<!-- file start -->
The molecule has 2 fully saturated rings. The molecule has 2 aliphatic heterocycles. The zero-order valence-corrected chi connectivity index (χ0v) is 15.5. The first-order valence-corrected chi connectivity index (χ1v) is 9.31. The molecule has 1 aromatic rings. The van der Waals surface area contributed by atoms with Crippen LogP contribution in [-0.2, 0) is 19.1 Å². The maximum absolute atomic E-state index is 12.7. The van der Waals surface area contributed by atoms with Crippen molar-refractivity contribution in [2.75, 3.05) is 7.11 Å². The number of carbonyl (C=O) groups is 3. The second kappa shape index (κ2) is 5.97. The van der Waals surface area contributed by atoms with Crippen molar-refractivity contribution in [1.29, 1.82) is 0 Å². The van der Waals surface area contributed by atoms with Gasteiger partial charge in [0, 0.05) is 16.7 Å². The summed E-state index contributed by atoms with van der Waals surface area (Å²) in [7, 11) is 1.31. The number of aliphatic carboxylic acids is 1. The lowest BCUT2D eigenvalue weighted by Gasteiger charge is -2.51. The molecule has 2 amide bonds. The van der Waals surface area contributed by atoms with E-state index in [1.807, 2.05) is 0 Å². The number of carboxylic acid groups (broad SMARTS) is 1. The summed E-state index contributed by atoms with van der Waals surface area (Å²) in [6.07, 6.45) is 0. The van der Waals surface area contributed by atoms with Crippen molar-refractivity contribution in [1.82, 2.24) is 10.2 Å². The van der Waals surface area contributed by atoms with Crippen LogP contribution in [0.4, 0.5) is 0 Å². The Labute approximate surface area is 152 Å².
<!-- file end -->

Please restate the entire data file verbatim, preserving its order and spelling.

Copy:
The molecule has 2 fully saturated rings. The molecule has 2 aliphatic heterocycles. The zero-order valence-corrected chi connectivity index (χ0v) is 15.5. The first-order valence-corrected chi connectivity index (χ1v) is 9.31. The molecule has 1 aromatic rings. The van der Waals surface area contributed by atoms with Crippen LogP contribution in [-0.2, 0) is 19.1 Å². The maximum absolute atomic E-state index is 12.7. The van der Waals surface area contributed by atoms with Crippen molar-refractivity contribution in [2.75, 3.05) is 7.11 Å². The number of carbonyl (C=O) groups is 3. The second kappa shape index (κ2) is 5.97. The van der Waals surface area contributed by atoms with Crippen molar-refractivity contribution in [1.29, 1.82) is 0 Å². The van der Waals surface area contributed by atoms with Gasteiger partial charge in [0, 0.05) is 16.7 Å². The summed E-state index contributed by atoms with van der Waals surface area (Å²) in [7, 11) is 1.31. The number of aliphatic carboxylic acids is 1. The lowest BCUT2D eigenvalue weighted by Gasteiger charge is -2.51. The molecule has 2 amide bonds. The van der Waals surface area contributed by atoms with E-state index in [1.807, 2.05) is 0 Å². The number of carboxylic acid groups (broad SMARTS) is 1. The summed E-state index contributed by atoms with van der Waals surface area (Å²) in [6.07, 6.45) is 0. The van der Waals surface area contributed by atoms with Crippen molar-refractivity contribution in [1.82, 2.24) is 10.2 Å². The van der Waals surface area contributed by atoms with Crippen LogP contribution in [0.4, 0.5) is 0 Å². The Labute approximate surface area is 152 Å².